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Publication numberUS4886325 A
Publication typeGrant
Application numberUS 07/245,735
Publication dateDec 12, 1989
Filing dateSep 16, 1988
Priority dateSep 16, 1988
Fee statusPaid
Publication number07245735, 245735, US 4886325 A, US 4886325A, US-A-4886325, US4886325 A, US4886325A
InventorsDonald C. Rockola, Shuja Hague
Original AssigneeRock-Ola Mfg. Corporation
Export CitationBiBTeX, EndNote, RefMan
External Links: USPTO, USPTO Assignment, Espacenet
Display assembly for automatic can vending machine
US 4886325 A
An in-door mounted shadow-box type display assembly for use in can vending machines by which the various items available for selection are visually displayed to the customer and identified by indicia which coordinate with the article designating indicia of the machine's selection system. The assembly comprises a unitary frame adapted to be mounted within the interior of the vending machine's front door, behind a transparent area of the door's front panel. Plural display openings or sockets are provided in a planar display panel associated with the frame for receiving full size cans in upright display position. Such openings accept the vertical can dimension, but are smaller than the diameter thereof so that only a chordal segment of each can is exposed to customer view. Springs or similar elastic members are used to engage and hold the cans in their display openings. Translucent light shields border the mounting frame to extend forwardly of the display cans to hide the door's interior from view while serving to transmit artificial light for illuminating the display articles.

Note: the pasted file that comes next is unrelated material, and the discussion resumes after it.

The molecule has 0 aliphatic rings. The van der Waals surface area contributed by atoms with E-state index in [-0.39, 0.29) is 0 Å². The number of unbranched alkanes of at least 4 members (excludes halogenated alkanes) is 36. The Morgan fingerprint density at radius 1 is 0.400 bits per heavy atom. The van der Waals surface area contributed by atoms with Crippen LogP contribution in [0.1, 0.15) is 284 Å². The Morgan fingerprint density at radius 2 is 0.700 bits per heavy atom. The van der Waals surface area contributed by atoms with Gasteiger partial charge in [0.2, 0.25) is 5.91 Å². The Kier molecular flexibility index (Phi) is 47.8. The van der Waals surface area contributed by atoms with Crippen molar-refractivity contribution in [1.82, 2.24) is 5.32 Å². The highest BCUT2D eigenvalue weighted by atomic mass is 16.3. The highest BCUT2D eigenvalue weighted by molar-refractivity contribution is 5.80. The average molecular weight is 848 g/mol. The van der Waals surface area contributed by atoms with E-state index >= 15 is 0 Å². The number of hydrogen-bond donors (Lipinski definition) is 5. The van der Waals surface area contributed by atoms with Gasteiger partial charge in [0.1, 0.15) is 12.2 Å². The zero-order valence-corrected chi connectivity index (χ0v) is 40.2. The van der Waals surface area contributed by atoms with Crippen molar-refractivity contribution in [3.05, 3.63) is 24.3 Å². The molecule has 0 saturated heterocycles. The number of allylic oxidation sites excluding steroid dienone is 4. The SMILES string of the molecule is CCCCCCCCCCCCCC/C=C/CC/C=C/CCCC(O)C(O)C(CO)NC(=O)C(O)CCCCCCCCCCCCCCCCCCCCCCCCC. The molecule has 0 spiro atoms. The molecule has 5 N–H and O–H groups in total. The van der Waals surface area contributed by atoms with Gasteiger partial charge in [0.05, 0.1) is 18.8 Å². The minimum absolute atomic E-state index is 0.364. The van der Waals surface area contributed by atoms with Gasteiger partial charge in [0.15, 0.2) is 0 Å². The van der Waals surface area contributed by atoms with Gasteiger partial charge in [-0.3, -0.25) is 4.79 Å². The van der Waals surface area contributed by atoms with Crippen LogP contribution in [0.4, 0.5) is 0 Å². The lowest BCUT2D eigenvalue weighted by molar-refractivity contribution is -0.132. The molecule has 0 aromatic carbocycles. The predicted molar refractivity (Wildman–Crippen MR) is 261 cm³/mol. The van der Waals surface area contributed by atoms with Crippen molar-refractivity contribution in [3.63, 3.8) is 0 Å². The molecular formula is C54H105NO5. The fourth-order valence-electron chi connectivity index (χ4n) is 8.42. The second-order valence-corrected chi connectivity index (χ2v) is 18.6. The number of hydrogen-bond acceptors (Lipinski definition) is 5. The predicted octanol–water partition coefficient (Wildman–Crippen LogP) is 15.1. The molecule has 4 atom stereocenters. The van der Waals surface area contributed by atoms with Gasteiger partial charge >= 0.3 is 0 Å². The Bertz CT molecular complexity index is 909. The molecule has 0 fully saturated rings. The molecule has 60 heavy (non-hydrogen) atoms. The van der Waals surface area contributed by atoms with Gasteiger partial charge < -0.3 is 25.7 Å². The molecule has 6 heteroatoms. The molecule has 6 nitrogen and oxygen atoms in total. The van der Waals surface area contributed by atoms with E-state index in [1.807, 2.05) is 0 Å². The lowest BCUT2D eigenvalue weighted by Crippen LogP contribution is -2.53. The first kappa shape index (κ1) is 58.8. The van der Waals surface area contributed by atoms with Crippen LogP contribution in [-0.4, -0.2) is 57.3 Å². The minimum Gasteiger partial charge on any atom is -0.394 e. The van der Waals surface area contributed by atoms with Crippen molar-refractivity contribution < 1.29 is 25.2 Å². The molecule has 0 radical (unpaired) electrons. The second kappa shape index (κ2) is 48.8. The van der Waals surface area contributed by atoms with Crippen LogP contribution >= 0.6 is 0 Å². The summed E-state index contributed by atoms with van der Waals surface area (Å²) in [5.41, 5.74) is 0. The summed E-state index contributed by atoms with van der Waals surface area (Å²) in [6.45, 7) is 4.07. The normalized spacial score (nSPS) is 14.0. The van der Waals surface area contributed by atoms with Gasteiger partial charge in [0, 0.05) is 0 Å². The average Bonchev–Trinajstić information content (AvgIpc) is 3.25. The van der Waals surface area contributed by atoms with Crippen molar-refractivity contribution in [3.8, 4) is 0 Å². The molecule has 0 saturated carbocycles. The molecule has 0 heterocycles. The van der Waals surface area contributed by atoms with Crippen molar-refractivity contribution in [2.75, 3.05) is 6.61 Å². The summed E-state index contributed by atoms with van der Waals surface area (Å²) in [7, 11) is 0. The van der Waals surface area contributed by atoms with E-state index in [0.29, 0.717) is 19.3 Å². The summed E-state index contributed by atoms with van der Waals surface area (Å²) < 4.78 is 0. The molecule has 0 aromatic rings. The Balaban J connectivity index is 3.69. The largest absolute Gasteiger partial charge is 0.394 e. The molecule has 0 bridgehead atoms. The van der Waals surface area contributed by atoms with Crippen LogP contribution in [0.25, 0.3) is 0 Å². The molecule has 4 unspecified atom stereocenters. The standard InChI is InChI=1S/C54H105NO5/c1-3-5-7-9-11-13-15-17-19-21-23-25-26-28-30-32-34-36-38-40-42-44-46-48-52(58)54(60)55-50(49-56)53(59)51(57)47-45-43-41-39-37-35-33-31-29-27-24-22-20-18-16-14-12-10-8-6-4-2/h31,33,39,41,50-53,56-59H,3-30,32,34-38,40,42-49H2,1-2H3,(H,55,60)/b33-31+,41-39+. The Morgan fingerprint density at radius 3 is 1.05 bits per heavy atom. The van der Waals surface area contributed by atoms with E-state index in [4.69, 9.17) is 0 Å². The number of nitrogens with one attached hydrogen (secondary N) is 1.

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We claim:
1. An article display assembly, for use in coin-operated vending machines having an upright cabinet equipped with a front door and article selection means, comprising:
a planar display panel having a plurality of display openings therein closely receptive of articles to be displayed;
means for retaining said articles in display position in said openings so that only portions thereof protrude from one face of said panel;
means for mounting said panel within the interior of the cabinet door so that said portions of said articles mounted thereon are visibly displayed opposite a display window in the door's front panel, and
artificial light means mounted within the door's interior and located outwardly adjacent said means for mounting said panel whereby to illuminate the displayed portions of said articles.
2. The display assembly of claim 1, and indicia on said display panel for identifying each article displayed with corresponding indicia of the article selection means.
3. An article display assembly, for use in coin-operated vending machines having an upright cabinet equipped with a hingedly mounted front door and article selection means, comprising: